THE government’s pivot to China provides the opportunity to participate in that country’s desire for a “peaceful rise,” as Beijing reverses centuries of decline and retakes its place in the world.

“I note that China is looking for new ways of leading the world,” Asian Institute of Management (AIM) Professor Frederico M. Macaranas said on Thursday during a China-Philippines conference at AIM.

“Critical… are the islands in the (South China Sea). It is the joint use of assets, not ownership of assets, that will matter for our relationships. Therefore, I believe that the peaceful rise of China will happen… As a leader of a global system, it cannot just be a nation. It must go beyond nation,” he added.

“But [what is] important for China [is] how will you share those resources… Can we afford to have a war over (resources)? No. The peaceful rise of China is therefore required.”

Mr. Macaranas added that such an approach will ensure a “boom” in Philippine-China trade.

Former Finance Secretary Roberto F. de Ocampo said that Asia should not depend on Western financial frameworks, and noted the need for universal and stable financial banking systems, modern infrastructure, and general security in the region to ensure ongoing and long-term economic growth in Asia.

Among the industries gearing up for expanded partnership with China are infrastructure, with spillover effects in utilities, telecommunications and logistics.

Other possible areas for investment are motor vehicles, mining, bioethanol, engineered products, business process outsourcing, housing and real estate development, tourism infrastructure, food processing, agribusiness and energy.

Department of Trade and Industry (DTI) Director Anna Claire C. Cabochan of the Bureau of International Trade Relations said the DTI remains hopeful that the administration’s support for strong trade relations with China will ensure long-term growth not only in the Philippines but also in Asia.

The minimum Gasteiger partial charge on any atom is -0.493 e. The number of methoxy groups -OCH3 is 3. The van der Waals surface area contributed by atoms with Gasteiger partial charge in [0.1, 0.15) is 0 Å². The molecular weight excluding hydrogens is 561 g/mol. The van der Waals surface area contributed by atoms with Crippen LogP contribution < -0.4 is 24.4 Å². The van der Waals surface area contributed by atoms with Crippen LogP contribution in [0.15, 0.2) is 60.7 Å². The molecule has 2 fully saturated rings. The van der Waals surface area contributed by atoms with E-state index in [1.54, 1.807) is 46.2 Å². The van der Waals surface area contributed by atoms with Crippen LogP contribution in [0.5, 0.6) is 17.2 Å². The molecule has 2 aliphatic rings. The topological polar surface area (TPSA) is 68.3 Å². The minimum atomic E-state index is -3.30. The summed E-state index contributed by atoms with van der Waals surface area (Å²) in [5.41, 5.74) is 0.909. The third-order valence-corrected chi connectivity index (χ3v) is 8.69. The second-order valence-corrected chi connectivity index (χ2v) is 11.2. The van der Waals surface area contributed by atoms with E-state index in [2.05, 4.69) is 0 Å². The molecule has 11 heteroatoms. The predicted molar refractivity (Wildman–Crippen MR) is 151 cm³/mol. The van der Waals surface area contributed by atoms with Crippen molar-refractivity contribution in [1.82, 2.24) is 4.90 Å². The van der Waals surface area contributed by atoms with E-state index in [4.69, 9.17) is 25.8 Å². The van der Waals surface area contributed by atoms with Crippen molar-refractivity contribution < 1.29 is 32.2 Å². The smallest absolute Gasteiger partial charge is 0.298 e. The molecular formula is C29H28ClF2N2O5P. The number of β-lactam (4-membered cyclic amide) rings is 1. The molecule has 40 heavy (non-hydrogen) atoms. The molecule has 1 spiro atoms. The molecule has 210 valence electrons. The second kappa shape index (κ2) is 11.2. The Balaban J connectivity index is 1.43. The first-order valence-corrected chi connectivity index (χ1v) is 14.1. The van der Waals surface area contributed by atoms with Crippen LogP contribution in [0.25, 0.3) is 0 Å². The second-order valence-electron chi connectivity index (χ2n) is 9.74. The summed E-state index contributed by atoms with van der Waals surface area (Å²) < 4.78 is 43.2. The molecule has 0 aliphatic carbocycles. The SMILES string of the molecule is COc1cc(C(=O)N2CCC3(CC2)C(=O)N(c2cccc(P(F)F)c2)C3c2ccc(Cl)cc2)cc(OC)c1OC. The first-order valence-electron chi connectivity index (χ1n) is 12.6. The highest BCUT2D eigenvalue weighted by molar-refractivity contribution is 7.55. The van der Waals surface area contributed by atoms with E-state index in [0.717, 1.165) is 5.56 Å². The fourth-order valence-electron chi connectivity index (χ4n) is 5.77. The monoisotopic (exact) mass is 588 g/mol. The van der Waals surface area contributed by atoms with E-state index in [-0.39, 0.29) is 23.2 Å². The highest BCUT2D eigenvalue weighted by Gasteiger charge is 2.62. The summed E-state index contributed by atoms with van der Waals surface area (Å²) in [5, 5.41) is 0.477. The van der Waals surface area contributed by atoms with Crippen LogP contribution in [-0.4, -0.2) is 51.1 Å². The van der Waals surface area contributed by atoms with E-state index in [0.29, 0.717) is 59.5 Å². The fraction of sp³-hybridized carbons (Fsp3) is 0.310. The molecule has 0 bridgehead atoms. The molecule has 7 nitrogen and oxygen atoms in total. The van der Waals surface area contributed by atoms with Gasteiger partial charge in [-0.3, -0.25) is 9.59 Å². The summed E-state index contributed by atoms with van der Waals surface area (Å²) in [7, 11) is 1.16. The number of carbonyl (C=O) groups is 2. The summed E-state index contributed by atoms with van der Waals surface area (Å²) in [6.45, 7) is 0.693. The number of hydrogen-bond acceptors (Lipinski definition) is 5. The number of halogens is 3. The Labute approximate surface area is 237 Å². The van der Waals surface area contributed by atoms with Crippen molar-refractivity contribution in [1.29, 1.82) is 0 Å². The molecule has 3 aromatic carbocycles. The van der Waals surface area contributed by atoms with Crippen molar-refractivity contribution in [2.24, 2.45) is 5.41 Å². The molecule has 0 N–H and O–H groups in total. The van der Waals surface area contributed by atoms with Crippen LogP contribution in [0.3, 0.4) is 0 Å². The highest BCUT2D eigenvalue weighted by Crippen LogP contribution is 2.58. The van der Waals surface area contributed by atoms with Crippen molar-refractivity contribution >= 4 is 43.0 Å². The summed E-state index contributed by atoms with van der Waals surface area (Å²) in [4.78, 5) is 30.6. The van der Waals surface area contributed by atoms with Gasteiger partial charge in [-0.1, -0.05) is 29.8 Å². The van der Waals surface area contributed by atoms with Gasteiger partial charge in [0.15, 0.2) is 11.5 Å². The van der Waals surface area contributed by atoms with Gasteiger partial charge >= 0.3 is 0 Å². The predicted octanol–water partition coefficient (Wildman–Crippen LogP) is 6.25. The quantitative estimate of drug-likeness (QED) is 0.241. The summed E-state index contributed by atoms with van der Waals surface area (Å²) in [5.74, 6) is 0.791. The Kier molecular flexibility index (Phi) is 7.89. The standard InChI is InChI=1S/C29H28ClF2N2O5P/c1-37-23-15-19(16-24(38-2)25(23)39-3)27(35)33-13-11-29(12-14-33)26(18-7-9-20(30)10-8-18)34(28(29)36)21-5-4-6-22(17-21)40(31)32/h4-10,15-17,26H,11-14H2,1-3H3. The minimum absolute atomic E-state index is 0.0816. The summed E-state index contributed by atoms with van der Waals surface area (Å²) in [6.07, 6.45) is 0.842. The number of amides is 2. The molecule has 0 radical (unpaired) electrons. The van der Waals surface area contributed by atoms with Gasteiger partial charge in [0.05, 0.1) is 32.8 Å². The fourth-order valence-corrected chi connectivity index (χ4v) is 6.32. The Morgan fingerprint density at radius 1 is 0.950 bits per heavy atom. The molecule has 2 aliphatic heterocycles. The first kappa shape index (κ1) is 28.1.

The Philippine Statistics Authority, in a report released on Oct. 10, said China is the country’s top trading partner with a share of 15% or $11.36 billion of the Philippines’ total trade in the first eight months of 2017.

Chamber of Commerce of the Philippine Islands president Jose Luis U. Yulo, Jr. also cautioned the Philippines against following Western economic models too closely.

“China joined the (World Trade Organization) in 2001. That is when they began (to transition into) a market economy… that was properly managed by the government. They did not follow exactly what the western world said, they did not (go with) free trade 100%, they did not follow capitalism 100%. They developed their own kind of capitalism, their own kind of free trade.”

Mr. Yulo also asserted the need for moderation when it comes to when it comes to investments, tourism and trade, saying foreign investment must be directed to where it will not create “tension” arising from fears foreigners will take over the economy.

“Every country wants its own citizens to control the economy. So, foreign investments should only enter areas of investment where citizens allow it or do not fear foreign takeover of the economy,” he added, citing the need for Filipino companies to be in control of areas like food. – Anna Gabriela A. Mogato